Space has always excited and challenged the human intellect. Starting with Soviet Sputnik in 1957, human endeavour in space has seen several milestones including the Apollo mission to moon, International Space Station, inter-planetary explorations and very high resolution earth observation satellites. But the real challenge is on earth, not in space. To coordinate space activities and to ensure peaceful use of space, a policy framework at various levels is the prerequisite. In this cover story, Associate Editor Bhanu Rekha explores the need, identifies the issues and guidelines for a policy to conquer this final frontier.
Space is a unique frontier and a global commons. No single country owns it but every single nation/political geography can make best use of it. The unique vantage point offered by space enables many critical infrastructures and it is spinning off a myriad of applications and utilities through satellite communications, navigation, and geospatial technologies.
National security and public safety apart, economic competitiveness and scientific capabilities, are all reliant on access to space and space-based capabilities. The growth of global space capabilities presents several important opportunities and challenges for developed and developing countries alike. It is thus imperative for a country to evolve a national space policy to address its priorities and also understand the changing international landscape, from low earth orbit to geosynchronous orbit, to the Moon and beyond.
Today, a growing number of states are seeking to develop or extend their space capabilities and so formulating space policies. At the same time, a variety of private actors are also extending their involvement in space activities. This has brought in the United Nations, an inter-governmental forum, to deal with various space issues of global importance. The United Nations has come a long way, since the Outer Space Treaty of 1967, in formulating a framework and guiding principles for activities in space.
While space science and technology have taken giant strides, policy issues are yet to catch-up. The Chinese anti-satellite test of 2007 and the retaliatory test by the USA substantiate this perception. That individual countries have space policies and guidelines that differ from international laws is another issue. Analysing the situation and thinking ahead, Scott Pace, Director, Space Policy Institute, Washington University, United States says, "It depends on individual nations. Some nations have fairly advanced policies given the technical capabilities. In other cases, country's techno capabilities have run ahead of the policies. I will be reluctant to have politicians look at the future. Politicians of our time at most look at the next year. Any law tends to function best if it reacts to real cases as apposed to making a law in anticipation of a technology development. We need an ever evolving law."
But the growing reliance on space technology and the increasing pace of international space activities necessitates a more coordinated and strategic approach to space activities at a global level than is currently the case. In such scenario, a United Nations space policy is expected to provide over-arching guidance on space activities for UN stakeholders in the space arena. While the need for a UN space policy and the guiding principles for one such policy are discussed in the interview with Ciro Arevalo Yepes, Chairman, UN Committee in the Peaceful Uses of Outer Space (UNCOPUOS), in Pages 23 through 25, this article will discuss the other pertinent issues of space and space policy.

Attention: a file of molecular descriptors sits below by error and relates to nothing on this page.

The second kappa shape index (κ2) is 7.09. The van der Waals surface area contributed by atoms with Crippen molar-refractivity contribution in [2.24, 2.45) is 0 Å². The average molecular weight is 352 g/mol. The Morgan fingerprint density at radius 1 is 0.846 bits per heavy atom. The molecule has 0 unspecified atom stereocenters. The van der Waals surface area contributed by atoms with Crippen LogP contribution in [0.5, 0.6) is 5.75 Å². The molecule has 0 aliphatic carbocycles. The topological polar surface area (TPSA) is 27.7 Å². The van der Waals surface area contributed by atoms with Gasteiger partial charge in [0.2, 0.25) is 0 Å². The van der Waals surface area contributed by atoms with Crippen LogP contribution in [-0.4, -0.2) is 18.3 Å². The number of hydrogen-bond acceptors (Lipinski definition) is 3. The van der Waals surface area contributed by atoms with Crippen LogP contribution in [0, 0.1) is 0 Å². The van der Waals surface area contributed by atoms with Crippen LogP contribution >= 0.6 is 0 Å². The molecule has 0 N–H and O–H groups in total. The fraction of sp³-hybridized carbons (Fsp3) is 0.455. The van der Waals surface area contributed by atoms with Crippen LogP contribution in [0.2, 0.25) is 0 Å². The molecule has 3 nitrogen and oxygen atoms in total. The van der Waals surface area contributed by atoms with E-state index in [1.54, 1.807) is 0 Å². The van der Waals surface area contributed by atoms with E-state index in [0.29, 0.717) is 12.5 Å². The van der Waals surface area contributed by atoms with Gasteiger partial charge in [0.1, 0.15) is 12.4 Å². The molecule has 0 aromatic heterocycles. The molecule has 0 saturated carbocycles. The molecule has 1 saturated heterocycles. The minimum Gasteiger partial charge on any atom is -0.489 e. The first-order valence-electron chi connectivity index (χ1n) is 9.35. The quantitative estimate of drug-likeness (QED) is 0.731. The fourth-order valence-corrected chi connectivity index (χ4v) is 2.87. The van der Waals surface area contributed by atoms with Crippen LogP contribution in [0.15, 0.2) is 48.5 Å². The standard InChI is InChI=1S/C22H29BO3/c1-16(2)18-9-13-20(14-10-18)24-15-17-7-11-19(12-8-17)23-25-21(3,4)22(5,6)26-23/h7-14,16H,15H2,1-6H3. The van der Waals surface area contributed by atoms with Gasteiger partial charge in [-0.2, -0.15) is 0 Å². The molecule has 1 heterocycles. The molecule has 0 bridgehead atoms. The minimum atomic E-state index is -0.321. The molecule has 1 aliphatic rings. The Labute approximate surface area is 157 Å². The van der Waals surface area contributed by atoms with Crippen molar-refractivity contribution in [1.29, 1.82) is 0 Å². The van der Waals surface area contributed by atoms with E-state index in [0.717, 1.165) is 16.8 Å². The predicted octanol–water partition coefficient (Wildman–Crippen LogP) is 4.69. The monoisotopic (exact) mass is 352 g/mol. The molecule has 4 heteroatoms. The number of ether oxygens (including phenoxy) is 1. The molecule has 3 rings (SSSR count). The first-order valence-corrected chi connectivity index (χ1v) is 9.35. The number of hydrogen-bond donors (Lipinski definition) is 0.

Dual use of space technologies
While countries want to reap the benefits of space science, technology and the scientific information available through these technologies, they ought to be mindful that being in space club is actually a responsibility and a collective obligation. The technologies that enable access to space can be used for peaceful exploration or carry weapons of mass destruction. "An example of this is quite evident in the space activities of North and South Korea. Space launch capabilities are not viewed in isolation, but in the context of other behaviors such as nuclear nonproliferation and controls on missile technology. The Middle East is on the cutting edge of this paradox of dual-use space technologies, with much to gain and much opportunity to be lost from the peaceful development of space applications," opines Dr Pace. On one hand, the benefits of geospatial technologies, enabled by space systems, have the potential to diversify and improve the competitiveness of regional businesses enabling them to participate in global markets. Adoption of supportive government policies is a prerequisite for this though. On the other hand, it is possible that political and regional instabilities might lead to proliferation of militarisation of space. "There is thus a direct linkage between the economic benefits of space and international space security. Space represents deeply integrated national capabilities, calling for deeply integrated technical and policy approaches both domestically and internationally," adds Dr Pace.